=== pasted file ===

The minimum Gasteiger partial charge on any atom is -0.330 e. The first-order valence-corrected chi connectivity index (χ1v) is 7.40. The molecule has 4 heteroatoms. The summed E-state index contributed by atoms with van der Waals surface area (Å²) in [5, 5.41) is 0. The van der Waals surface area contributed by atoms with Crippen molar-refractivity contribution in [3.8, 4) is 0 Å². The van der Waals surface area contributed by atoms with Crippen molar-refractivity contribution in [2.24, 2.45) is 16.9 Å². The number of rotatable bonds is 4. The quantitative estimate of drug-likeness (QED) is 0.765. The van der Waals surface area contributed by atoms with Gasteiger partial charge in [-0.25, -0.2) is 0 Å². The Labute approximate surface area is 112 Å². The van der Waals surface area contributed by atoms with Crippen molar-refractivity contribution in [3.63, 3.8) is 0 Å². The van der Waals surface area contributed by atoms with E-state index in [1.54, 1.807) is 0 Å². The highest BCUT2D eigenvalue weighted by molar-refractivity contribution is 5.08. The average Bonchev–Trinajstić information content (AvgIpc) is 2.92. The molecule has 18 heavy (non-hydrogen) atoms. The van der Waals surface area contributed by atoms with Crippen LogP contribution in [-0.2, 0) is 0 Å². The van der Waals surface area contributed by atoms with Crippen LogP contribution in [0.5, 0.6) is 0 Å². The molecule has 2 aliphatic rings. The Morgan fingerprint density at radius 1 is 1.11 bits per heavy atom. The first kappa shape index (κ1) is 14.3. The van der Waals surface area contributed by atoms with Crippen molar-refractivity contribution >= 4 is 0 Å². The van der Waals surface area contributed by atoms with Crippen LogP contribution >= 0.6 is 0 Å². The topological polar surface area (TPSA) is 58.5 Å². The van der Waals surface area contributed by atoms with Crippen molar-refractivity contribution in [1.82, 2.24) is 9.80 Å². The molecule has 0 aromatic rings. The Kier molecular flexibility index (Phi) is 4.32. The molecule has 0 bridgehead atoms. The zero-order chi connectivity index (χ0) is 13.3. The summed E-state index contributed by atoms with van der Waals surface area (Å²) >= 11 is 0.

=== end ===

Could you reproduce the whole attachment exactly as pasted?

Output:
The minimum Gasteiger partial charge on any atom is -0.330 e. The first-order valence-corrected chi connectivity index (χ1v) is 7.40. The molecule has 4 heteroatoms. The summed E-state index contributed by atoms with van der Waals surface area (Å²) in [5, 5.41) is 0. The van der Waals surface area contributed by atoms with Crippen molar-refractivity contribution in [3.8, 4) is 0 Å². The van der Waals surface area contributed by atoms with Crippen molar-refractivity contribution in [2.24, 2.45) is 16.9 Å². The number of rotatable bonds is 4. The quantitative estimate of drug-likeness (QED) is 0.765. The van der Waals surface area contributed by atoms with Gasteiger partial charge in [-0.25, -0.2) is 0 Å². The Labute approximate surface area is 112 Å². The van der Waals surface area contributed by atoms with Crippen molar-refractivity contribution in [3.63, 3.8) is 0 Å². The van der Waals surface area contributed by atoms with E-state index in [1.54, 1.807) is 0 Å². The highest BCUT2D eigenvalue weighted by molar-refractivity contribution is 5.08. The average Bonchev–Trinajstić information content (AvgIpc) is 2.92. The molecule has 18 heavy (non-hydrogen) atoms. The van der Waals surface area contributed by atoms with Crippen LogP contribution in [-0.2, 0) is 0 Å². The van der Waals surface area contributed by atoms with Crippen LogP contribution in [0.5, 0.6) is 0 Å². The molecule has 2 aliphatic rings. The Morgan fingerprint density at radius 1 is 1.11 bits per heavy atom. The first kappa shape index (κ1) is 14.3. The van der Waals surface area contributed by atoms with Crippen molar-refractivity contribution >= 4 is 0 Å². The van der Waals surface area contributed by atoms with Crippen LogP contribution >= 0.6 is 0 Å². The topological polar surface area (TPSA) is 58.5 Å². The van der Waals surface area contributed by atoms with Crippen molar-refractivity contribution in [1.82, 2.24) is 9.80 Å². The molecule has 0 aromatic rings. The Kier molecular flexibility index (Phi) is 4.32. The molecule has 0 bridgehead atoms. The zero-order chi connectivity index (χ0) is 13.3. The summed E-state index contributed by atoms with van der Waals surface area (Å²) >= 11 is 0.